Diagnosis and treatment for plantar fasciitis vary. You can expect your podiatrist to perform a physical exam to provide clues from your foot’s physiology – flat feet or high arches, for example. Tenderness in the bottom of the foot, mid-foot swelling, redness, and stiffness are indicators of plantar fasciitis. Your podiatrist may also take X-rays to rule out other problems. Treatment regimens include taking non-steroidal anti-inflammatory meds (NSAIDs), such as Ibuprofen, Advil, Motrin, or Aleve, that work by blocking enzymes that stimulate swelling to reduce pain caused by inflammation, heel stretch exercises, mid-foot massage, plenty of rest, and ensuring that you are wearing supportive and cushioned shoes. Applying ice at least twice a day for 15 minutes at a time will help reduce inflammation and pain, and padding such as heel cups, foot pads, shoe inserts and custom made orthotics will help everyday activity. Night splits will enable your plantar fascia to stretch and heal, and let you get up in the morning pain free. In more severe cases, boot castes may be prescribed, and even steroid shots or injections may be given. If pain continues, in very extreme cases, your podiatric surgeon may suggest surgical methods.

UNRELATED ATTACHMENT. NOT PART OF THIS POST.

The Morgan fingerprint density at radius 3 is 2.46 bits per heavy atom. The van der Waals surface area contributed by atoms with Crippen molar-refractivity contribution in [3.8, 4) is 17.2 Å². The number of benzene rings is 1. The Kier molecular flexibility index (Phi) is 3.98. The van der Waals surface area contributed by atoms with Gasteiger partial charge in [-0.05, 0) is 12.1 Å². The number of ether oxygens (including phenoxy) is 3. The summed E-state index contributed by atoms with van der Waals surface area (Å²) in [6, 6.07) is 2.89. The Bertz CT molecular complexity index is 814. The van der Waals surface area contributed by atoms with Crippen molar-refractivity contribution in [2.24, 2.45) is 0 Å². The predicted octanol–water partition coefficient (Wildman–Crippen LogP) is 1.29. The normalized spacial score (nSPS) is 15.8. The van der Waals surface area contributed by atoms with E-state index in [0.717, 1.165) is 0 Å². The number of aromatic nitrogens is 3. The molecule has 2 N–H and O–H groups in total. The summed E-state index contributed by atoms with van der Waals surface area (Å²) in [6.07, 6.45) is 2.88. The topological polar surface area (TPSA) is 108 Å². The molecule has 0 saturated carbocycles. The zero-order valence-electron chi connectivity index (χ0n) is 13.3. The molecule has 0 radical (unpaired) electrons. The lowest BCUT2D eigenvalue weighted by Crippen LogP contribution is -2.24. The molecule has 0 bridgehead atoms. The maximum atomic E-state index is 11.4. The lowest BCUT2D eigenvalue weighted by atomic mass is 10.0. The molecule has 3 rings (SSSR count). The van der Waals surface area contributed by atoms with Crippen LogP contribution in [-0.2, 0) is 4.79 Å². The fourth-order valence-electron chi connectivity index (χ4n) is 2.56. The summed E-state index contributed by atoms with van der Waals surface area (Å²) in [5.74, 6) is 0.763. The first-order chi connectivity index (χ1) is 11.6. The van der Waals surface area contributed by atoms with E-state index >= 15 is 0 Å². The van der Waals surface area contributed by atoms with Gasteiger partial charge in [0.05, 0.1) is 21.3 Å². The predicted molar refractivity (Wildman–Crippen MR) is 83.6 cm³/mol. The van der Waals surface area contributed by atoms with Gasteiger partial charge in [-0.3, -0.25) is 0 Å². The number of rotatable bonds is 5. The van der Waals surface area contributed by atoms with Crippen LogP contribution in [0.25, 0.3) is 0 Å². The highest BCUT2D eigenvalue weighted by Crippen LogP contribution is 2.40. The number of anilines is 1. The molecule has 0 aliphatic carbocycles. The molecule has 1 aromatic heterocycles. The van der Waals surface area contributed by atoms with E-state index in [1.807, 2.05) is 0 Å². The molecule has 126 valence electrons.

In general, to prevent plantar fasciitis, make sure your ankle, Achilles tendon and calf muscles are flexible. Please visit the Heel Pain Center of Virginia on the web for more information on Plantar Fasciitis and other injuries to the heel.